An Aurora Named Steve
It was nearly 11pm in southern Saskatchewan. I had just watched a bright auroral substorm send colorful arcs high into the northern sky, but it was starting to fade. Then I turned around, looking south, and this is what I saw. A bright pinkish strip of light stretched from east to west, while the crescent moon hung low on the horizon. It's one of the most unusual things I've ever seen in the night sky. This strange type of aurora is called Steve. The name started as a joke, but it stuck. Steve was first captured last year by a group of aurora photographers in Alberta. After ESA flew a satellite through it earlier this year, it was discovered that it's comprised of very hot (10,800°F) ionized gases moving along at 4 miles per second. This ribbon of light is 16 miles wide and thousands of miles long. I watched as Steve started overhead nearly paralleling the US-Canada border, before slowly moving south. It turned into a green "picket fence" pattern before fading away. It was awesome to see such a mysterious phenomena which is still being studied by scientists.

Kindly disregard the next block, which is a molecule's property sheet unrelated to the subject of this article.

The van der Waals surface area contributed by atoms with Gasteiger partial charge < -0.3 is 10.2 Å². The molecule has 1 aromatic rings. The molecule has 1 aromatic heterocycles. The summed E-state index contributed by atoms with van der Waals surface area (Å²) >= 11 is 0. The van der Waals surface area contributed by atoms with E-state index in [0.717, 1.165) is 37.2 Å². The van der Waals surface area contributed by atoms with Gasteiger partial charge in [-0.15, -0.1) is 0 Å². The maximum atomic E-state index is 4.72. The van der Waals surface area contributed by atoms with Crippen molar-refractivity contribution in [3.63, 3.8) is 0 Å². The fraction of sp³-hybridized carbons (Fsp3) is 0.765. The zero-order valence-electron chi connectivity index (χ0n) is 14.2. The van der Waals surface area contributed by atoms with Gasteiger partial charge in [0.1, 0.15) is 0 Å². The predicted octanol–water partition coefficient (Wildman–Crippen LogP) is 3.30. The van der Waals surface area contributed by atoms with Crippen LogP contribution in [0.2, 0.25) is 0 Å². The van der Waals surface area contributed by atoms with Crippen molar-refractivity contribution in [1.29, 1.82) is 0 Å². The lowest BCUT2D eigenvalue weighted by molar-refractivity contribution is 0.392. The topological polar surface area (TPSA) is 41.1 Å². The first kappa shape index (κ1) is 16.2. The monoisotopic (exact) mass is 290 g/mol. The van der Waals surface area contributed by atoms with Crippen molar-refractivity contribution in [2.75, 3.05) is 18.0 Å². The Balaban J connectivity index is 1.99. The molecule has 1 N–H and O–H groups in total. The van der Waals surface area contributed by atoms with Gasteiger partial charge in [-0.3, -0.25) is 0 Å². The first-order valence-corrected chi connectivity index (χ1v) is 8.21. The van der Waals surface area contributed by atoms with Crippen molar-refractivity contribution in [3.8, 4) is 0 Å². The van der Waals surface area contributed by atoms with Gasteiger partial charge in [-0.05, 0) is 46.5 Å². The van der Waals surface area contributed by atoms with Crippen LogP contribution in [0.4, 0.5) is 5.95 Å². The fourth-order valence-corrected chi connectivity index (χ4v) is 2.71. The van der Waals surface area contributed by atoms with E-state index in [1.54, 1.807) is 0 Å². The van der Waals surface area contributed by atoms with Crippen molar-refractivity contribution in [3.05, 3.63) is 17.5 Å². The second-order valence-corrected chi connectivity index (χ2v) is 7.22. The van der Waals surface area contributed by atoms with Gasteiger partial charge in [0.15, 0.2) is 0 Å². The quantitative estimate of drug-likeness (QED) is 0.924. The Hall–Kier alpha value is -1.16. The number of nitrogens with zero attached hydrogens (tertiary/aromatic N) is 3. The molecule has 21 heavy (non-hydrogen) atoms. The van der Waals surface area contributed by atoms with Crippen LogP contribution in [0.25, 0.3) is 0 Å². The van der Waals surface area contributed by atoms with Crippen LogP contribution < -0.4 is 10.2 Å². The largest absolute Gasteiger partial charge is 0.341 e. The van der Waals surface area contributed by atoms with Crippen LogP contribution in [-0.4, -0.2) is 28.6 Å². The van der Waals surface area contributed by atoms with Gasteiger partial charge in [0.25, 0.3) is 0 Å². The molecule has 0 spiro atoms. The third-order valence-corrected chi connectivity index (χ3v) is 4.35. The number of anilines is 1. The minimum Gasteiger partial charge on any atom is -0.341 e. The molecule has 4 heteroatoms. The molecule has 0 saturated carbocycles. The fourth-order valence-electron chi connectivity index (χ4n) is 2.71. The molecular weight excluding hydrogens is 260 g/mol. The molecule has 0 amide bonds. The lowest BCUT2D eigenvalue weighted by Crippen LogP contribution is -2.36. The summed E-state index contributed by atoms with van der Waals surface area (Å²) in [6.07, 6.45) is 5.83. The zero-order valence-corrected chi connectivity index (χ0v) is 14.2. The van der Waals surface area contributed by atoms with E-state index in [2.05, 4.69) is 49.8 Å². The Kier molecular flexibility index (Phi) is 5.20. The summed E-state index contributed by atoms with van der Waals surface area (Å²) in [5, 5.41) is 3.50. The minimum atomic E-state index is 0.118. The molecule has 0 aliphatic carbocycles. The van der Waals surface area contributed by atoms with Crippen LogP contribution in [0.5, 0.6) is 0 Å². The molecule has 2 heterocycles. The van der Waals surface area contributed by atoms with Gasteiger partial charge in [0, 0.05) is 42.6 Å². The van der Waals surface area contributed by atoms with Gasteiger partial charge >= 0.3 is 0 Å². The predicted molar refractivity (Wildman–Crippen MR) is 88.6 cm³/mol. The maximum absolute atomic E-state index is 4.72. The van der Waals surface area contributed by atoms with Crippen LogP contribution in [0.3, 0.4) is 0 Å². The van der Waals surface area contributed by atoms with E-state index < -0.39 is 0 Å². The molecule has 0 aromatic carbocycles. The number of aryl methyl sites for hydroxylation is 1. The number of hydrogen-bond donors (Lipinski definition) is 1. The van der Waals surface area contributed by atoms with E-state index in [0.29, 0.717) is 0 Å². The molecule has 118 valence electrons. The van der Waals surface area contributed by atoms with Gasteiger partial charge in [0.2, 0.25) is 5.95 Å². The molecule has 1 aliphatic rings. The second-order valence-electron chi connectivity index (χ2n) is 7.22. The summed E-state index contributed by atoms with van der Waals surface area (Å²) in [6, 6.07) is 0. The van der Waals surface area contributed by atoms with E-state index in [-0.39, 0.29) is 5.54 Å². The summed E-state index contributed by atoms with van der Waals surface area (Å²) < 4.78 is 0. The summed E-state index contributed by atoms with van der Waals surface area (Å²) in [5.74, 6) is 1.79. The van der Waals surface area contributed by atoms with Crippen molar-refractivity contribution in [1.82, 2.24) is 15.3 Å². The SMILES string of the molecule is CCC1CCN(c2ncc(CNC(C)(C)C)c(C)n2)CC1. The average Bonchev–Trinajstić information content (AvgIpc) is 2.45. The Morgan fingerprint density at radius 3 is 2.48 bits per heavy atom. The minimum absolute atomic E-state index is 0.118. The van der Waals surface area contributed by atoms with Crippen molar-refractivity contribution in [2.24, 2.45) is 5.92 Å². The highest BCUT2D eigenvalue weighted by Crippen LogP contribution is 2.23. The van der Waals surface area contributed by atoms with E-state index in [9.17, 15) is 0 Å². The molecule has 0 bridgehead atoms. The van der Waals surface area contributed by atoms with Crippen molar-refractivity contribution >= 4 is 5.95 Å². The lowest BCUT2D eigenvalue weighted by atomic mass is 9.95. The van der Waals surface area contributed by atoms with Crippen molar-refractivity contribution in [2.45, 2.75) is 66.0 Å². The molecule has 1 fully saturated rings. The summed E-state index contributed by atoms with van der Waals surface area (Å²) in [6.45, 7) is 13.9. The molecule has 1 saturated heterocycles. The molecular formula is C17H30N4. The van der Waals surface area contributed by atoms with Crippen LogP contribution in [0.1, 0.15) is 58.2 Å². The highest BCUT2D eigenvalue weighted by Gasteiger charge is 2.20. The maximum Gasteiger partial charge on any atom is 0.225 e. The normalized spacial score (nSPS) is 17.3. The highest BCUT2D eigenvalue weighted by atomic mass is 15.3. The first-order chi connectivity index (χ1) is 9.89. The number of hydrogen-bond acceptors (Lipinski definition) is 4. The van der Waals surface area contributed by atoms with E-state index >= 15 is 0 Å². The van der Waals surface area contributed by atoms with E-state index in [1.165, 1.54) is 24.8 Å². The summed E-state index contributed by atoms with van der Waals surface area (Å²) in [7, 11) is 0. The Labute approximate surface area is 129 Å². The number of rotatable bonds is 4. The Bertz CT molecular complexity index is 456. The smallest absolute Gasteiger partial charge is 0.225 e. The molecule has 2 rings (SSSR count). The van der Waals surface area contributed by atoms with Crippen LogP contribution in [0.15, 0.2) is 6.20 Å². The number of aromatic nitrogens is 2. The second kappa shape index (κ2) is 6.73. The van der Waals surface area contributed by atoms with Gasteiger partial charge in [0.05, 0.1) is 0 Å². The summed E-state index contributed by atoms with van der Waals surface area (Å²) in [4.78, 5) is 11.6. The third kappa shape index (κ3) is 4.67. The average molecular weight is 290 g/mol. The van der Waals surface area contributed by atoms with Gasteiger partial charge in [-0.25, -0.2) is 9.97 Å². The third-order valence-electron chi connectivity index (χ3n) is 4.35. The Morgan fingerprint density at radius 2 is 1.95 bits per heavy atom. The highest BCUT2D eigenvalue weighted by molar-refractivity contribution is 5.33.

- Kevin Palmer
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2017, Canada, Grasslands National Park, Saskatchewan, September, Steve, arc, astronomy, astrophotography, aurora, aurora borealis, autumn, clouds, color, colorful, fall, geomagnetic storm, gold, golden, green, kevin palmer, milky way, moon, moonlight, moonset, night, nikon d750, northern lights, pink, prairie, red, rokinon 14mm f2.8, samyang, sky, space, starry, stars, stitch
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